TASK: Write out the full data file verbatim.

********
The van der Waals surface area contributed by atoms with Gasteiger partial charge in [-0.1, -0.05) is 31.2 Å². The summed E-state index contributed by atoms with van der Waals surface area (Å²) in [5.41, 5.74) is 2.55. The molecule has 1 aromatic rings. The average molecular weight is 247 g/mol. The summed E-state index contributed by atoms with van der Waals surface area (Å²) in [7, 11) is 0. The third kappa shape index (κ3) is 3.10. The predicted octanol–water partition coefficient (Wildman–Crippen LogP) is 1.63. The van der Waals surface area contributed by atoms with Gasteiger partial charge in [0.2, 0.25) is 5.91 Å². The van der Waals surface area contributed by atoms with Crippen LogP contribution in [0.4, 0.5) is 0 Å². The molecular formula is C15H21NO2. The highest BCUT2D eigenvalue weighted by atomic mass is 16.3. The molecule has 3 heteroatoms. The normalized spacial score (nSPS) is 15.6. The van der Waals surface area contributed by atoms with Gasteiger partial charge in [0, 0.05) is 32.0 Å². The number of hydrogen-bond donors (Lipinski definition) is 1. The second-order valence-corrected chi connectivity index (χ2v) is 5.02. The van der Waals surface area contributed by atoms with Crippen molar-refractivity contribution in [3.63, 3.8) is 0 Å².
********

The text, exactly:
The van der Waals surface area contributed by atoms with Gasteiger partial charge in [-0.1, -0.05) is 31.2 Å². The summed E-state index contributed by atoms with van der Waals surface area (Å²) in [5.41, 5.74) is 2.55. The molecule has 1 aromatic rings. The average molecular weight is 247 g/mol. The summed E-state index contributed by atoms with van der Waals surface area (Å²) in [7, 11) is 0. The third kappa shape index (κ3) is 3.10. The predicted octanol–water partition coefficient (Wildman–Crippen LogP) is 1.63. The van der Waals surface area contributed by atoms with Gasteiger partial charge in [0.2, 0.25) is 5.91 Å². The van der Waals surface area contributed by atoms with Crippen LogP contribution in [0.4, 0.5) is 0 Å². The molecular formula is C15H21NO2. The highest BCUT2D eigenvalue weighted by atomic mass is 16.3. The molecule has 3 heteroatoms. The normalized spacial score (nSPS) is 15.6. The van der Waals surface area contributed by atoms with Gasteiger partial charge in [0, 0.05) is 32.0 Å². The number of hydrogen-bond donors (Lipinski definition) is 1. The second-order valence-corrected chi connectivity index (χ2v) is 5.02. The van der Waals surface area contributed by atoms with Crippen molar-refractivity contribution in [3.63, 3.8) is 0 Å².